Postcontact Tribes (100 - 400 years ago)
The Caddoan Tradition encompasses the sites of the historically documented occupations of Pawnee and possibly the Arikara peoples in Nebraska. The primary area of settlement for these tribes was in the lower portions of the Loup River drainage, but earthlodge villages also are found in the Republican, Blue, and the eastern Platte valleys. The Siouan-speaking tribes include the Omaha, Ponca, Oto-Missouria, Ioway, and Kansa. Their villages are located along the Missouri River and its lower tributaries of eastern Nebraska. The Caddoan and Siouans groups built and lived in permanent, large earthlodge village complexes where they tended large gardens of corn and other produce and hunted and fished. These communities sometimes consisted of hundreds of lodges housing thousands of people. Many of these tribes conducted semiannual bison hunting expeditions to central and western Nebraska and were closely involved with the Euroamerican fur trade.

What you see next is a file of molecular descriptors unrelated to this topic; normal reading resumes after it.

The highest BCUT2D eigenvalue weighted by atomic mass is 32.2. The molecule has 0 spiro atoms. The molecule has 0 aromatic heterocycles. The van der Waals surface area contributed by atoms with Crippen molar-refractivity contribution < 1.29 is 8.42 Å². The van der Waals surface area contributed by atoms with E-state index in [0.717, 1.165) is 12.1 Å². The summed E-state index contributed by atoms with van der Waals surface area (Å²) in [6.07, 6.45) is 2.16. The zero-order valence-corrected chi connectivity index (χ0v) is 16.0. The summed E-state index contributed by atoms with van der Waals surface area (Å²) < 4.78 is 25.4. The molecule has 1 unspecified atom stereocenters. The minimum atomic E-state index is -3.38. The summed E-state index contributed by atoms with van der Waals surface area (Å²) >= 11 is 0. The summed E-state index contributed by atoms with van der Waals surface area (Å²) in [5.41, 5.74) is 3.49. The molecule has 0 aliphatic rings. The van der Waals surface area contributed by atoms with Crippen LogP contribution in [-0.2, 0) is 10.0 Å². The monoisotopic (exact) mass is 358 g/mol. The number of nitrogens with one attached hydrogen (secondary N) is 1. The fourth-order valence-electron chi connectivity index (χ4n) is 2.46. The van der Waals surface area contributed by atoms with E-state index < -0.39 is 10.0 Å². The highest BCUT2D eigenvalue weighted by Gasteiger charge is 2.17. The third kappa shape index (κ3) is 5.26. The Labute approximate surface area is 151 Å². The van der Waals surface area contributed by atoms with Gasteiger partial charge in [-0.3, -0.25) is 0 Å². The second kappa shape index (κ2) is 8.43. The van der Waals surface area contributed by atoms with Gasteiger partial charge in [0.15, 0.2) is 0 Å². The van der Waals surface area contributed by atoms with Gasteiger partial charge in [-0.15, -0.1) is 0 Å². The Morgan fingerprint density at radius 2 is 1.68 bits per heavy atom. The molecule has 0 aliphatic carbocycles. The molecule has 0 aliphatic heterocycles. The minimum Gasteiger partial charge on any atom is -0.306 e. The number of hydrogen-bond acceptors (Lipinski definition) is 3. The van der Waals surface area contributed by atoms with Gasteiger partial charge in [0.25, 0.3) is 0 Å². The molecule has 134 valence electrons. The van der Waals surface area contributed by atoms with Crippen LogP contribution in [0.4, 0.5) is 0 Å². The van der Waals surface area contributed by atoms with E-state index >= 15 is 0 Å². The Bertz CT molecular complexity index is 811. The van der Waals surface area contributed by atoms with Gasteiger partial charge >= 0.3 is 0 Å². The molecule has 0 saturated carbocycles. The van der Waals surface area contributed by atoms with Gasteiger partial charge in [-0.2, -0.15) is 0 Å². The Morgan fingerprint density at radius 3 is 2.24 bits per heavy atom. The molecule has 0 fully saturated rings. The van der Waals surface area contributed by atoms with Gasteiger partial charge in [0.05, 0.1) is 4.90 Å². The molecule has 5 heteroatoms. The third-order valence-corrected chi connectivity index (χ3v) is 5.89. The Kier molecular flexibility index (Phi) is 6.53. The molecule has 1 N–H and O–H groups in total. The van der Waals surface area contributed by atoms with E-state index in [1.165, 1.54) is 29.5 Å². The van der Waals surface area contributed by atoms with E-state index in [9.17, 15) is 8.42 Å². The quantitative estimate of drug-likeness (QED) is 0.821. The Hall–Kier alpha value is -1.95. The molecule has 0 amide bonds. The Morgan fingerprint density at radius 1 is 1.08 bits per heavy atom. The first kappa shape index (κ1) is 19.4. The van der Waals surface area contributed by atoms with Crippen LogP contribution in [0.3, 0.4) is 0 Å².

Western Nebraska was home to tribes such as the Apache, Lakota, Crow, Kiowa, Cheyenne, and Arapahoe. These groups were much more nomadic than the tribes in the east and subsisted primarily on buffalo. They lived in tipi villages which were frequently moved.